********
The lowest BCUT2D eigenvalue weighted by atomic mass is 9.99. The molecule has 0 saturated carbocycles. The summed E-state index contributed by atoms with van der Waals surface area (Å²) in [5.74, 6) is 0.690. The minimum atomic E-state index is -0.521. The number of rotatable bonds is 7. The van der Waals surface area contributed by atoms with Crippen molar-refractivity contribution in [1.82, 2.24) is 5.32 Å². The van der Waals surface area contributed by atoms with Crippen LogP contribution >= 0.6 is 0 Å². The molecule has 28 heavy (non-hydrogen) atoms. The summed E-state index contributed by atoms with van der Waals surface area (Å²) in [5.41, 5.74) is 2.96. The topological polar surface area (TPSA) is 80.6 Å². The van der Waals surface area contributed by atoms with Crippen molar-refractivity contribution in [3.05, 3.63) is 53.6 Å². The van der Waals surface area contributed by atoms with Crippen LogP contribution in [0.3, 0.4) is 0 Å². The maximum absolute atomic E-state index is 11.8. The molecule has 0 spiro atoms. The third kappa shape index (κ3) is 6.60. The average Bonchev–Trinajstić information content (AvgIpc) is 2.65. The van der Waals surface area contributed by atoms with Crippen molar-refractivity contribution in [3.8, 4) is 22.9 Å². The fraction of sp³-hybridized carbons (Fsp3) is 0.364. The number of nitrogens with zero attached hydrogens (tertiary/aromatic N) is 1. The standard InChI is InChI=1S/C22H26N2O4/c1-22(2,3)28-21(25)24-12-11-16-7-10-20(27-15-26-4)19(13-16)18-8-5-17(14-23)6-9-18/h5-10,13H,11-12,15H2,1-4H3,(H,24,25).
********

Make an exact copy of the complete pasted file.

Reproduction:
The lowest BCUT2D eigenvalue weighted by atomic mass is 9.99. The molecule has 0 saturated carbocycles. The summed E-state index contributed by atoms with van der Waals surface area (Å²) in [5.74, 6) is 0.690. The minimum atomic E-state index is -0.521. The number of rotatable bonds is 7. The van der Waals surface area contributed by atoms with Crippen molar-refractivity contribution in [1.82, 2.24) is 5.32 Å². The van der Waals surface area contributed by atoms with Crippen LogP contribution >= 0.6 is 0 Å². The molecule has 28 heavy (non-hydrogen) atoms. The summed E-state index contributed by atoms with van der Waals surface area (Å²) in [5.41, 5.74) is 2.96. The topological polar surface area (TPSA) is 80.6 Å². The van der Waals surface area contributed by atoms with Crippen molar-refractivity contribution in [3.05, 3.63) is 53.6 Å². The van der Waals surface area contributed by atoms with Crippen LogP contribution in [0.3, 0.4) is 0 Å². The maximum absolute atomic E-state index is 11.8. The molecule has 0 spiro atoms. The third kappa shape index (κ3) is 6.60. The average Bonchev–Trinajstić information content (AvgIpc) is 2.65. The van der Waals surface area contributed by atoms with Crippen molar-refractivity contribution in [3.8, 4) is 22.9 Å². The fraction of sp³-hybridized carbons (Fsp3) is 0.364. The number of nitrogens with zero attached hydrogens (tertiary/aromatic N) is 1. The standard InChI is InChI=1S/C22H26N2O4/c1-22(2,3)28-21(25)24-12-11-16-7-10-20(27-15-26-4)19(13-16)18-8-5-17(14-23)6-9-18/h5-10,13H,11-12,15H2,1-4H3,(H,24,25).